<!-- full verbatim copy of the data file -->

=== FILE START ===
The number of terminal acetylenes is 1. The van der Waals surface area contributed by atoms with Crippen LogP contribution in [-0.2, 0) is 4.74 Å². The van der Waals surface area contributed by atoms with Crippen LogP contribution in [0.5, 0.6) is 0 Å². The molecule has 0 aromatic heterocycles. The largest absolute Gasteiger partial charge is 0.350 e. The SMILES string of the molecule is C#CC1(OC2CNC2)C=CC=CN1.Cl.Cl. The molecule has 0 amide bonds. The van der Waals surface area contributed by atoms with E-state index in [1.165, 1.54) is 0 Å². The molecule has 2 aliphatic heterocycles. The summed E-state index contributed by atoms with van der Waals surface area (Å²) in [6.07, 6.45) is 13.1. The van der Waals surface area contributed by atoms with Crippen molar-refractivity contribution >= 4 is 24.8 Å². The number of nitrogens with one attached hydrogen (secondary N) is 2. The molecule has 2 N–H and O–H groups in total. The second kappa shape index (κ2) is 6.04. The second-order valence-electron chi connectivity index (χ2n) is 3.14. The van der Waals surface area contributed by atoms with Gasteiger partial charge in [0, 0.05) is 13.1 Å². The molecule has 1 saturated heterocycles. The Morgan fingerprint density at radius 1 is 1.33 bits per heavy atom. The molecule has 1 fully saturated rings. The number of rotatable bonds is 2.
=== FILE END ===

The number of terminal acetylenes is 1. The van der Waals surface area contributed by atoms with Crippen LogP contribution in [-0.2, 0) is 4.74 Å². The van der Waals surface area contributed by atoms with Crippen LogP contribution in [0.5, 0.6) is 0 Å². The molecule has 0 aromatic heterocycles. The largest absolute Gasteiger partial charge is 0.350 e. The SMILES string of the molecule is C#CC1(OC2CNC2)C=CC=CN1.Cl.Cl. The molecule has 0 amide bonds. The van der Waals surface area contributed by atoms with E-state index in [1.165, 1.54) is 0 Å². The molecule has 2 aliphatic heterocycles. The summed E-state index contributed by atoms with van der Waals surface area (Å²) in [6.07, 6.45) is 13.1. The van der Waals surface area contributed by atoms with Crippen molar-refractivity contribution >= 4 is 24.8 Å². The number of nitrogens with one attached hydrogen (secondary N) is 2. The molecule has 2 N–H and O–H groups in total. The second kappa shape index (κ2) is 6.04. The second-order valence-electron chi connectivity index (χ2n) is 3.14. The van der Waals surface area contributed by atoms with Gasteiger partial charge in [0, 0.05) is 13.1 Å². The molecule has 1 saturated heterocycles. The Morgan fingerprint density at radius 1 is 1.33 bits per heavy atom. The molecule has 1 fully saturated rings. The number of rotatable bonds is 2.